Singapore: High value bank note out of production
Singapore’s central bank stopped issuing $10,000 bank notes (U.S. $8,000) in July 2014 to deter money laundering. Critics complained the note was the bill of choice for bribe-payers in neighboring Indonesia.
Notes currently in circulation will remain legal tender, but stocks are expected to decline over time as worn notes are returned and not replaced, a monetary authority spokeswoman said.
“If the notes remained on the market, let’s say for five or 10 years after their production stopped, Indonesia would still be vulnerable to money-laundering and graft,” said Agus Santoso, the deputy chairman of the Financial Transaction Reports and Analysis Centre in Jakarta, according to a July 2014 report in the Jakarta Post newspaper. In Indonesia, the $10,000 note is the “bill of choice for bribe-payers or graft suspects because they can exchange a large amount of rupiah for just a few banknotes,” he added.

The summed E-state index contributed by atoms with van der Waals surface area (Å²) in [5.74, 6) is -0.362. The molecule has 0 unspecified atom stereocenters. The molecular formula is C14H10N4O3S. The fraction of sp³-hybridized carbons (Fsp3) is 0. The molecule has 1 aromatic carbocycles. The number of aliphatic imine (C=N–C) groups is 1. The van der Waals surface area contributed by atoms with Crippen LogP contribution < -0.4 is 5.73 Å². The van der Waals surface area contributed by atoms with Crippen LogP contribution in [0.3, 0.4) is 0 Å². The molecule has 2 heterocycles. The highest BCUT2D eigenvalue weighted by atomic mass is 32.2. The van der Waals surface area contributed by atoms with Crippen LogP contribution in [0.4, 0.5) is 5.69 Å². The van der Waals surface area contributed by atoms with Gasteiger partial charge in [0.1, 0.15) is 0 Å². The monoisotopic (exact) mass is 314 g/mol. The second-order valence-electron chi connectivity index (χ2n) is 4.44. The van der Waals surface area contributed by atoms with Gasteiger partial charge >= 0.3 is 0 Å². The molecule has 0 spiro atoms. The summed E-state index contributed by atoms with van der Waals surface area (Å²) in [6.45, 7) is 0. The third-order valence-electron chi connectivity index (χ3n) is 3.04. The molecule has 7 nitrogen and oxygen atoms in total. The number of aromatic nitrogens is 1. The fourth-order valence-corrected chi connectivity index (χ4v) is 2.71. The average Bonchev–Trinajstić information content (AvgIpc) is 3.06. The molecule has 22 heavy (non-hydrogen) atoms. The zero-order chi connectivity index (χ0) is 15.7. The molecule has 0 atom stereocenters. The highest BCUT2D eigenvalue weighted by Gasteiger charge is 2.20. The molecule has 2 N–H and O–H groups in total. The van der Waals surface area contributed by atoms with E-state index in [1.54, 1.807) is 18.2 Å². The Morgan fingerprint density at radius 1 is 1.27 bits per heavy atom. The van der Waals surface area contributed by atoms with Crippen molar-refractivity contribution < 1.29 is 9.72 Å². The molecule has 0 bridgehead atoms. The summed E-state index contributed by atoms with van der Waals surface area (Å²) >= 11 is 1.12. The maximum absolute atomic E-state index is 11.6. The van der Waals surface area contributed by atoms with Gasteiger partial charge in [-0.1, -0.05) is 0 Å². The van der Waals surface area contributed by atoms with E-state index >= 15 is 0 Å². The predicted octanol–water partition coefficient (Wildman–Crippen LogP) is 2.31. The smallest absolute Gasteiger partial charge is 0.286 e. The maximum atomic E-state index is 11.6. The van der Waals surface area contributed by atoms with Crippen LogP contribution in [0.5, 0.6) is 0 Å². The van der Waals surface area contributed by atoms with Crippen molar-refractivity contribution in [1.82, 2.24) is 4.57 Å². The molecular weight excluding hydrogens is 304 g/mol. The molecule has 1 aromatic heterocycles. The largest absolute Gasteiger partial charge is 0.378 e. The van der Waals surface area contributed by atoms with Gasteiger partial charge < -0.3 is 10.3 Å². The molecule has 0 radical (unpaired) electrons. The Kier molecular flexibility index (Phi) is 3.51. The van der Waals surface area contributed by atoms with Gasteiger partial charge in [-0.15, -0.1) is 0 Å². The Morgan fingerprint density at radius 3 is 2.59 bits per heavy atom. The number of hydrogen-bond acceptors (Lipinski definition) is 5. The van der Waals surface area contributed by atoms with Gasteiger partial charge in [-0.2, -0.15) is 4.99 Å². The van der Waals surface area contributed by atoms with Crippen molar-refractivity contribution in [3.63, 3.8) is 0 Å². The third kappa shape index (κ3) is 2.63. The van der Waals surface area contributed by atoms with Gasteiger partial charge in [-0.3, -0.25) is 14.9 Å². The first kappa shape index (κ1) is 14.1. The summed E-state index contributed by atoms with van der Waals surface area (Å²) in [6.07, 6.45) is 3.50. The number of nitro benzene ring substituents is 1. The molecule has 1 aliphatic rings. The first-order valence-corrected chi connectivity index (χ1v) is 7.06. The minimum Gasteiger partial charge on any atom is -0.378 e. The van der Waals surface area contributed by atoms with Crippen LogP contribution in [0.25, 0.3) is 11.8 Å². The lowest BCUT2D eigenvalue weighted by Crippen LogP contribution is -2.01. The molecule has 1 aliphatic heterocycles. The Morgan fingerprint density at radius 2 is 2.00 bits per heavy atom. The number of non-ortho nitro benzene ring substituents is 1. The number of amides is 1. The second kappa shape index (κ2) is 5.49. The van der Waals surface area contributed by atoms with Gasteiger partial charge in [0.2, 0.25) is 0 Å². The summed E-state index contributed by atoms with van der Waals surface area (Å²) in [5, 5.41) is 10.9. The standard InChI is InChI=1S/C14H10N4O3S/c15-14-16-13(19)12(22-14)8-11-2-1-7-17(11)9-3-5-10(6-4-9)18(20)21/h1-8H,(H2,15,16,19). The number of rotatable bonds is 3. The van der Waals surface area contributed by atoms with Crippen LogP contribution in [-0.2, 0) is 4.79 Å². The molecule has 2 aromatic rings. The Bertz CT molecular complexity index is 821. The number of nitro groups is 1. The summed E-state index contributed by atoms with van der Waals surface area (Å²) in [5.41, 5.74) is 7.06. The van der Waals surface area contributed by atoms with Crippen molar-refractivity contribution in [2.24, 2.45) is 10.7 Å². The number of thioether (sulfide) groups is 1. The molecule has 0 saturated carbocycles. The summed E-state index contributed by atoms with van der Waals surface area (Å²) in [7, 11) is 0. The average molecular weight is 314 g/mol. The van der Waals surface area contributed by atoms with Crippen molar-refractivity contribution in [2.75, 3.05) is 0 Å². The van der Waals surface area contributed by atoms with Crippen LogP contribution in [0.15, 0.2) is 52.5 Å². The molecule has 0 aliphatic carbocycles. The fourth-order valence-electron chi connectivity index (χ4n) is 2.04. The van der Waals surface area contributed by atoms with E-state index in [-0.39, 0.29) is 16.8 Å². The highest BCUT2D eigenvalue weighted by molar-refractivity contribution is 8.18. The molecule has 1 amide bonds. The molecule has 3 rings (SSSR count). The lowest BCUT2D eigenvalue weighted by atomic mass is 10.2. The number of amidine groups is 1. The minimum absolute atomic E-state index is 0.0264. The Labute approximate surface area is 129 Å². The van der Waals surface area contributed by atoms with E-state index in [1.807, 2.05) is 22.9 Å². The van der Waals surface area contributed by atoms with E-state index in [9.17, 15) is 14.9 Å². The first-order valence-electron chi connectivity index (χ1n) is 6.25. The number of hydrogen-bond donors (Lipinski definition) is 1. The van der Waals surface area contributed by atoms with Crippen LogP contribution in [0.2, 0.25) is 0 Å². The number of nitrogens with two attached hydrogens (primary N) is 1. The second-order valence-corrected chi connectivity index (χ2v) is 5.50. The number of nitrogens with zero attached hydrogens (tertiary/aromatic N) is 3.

The bill was one of the world’s most valuable banknotes in circulation, along with the 1,000 Swiss franc note
(U.S. $1,120), Singapore’s $1,000 note and the 500 euro note (U.S. $680), according to the Standard Catalogue of World Paper Money. The highest banknote for U.S. currency is $100, and China makes do with the 100 renminbi note (U.S. $16).
Singapore, a global financial center and major player in the wealth management industry, has rejected accusations that it is a haven for money laundering and foreign tax cheats. The government has also said it is scrutinizing new forms of illicit financing such as the trade of precious stones and metals. Agence France-Presse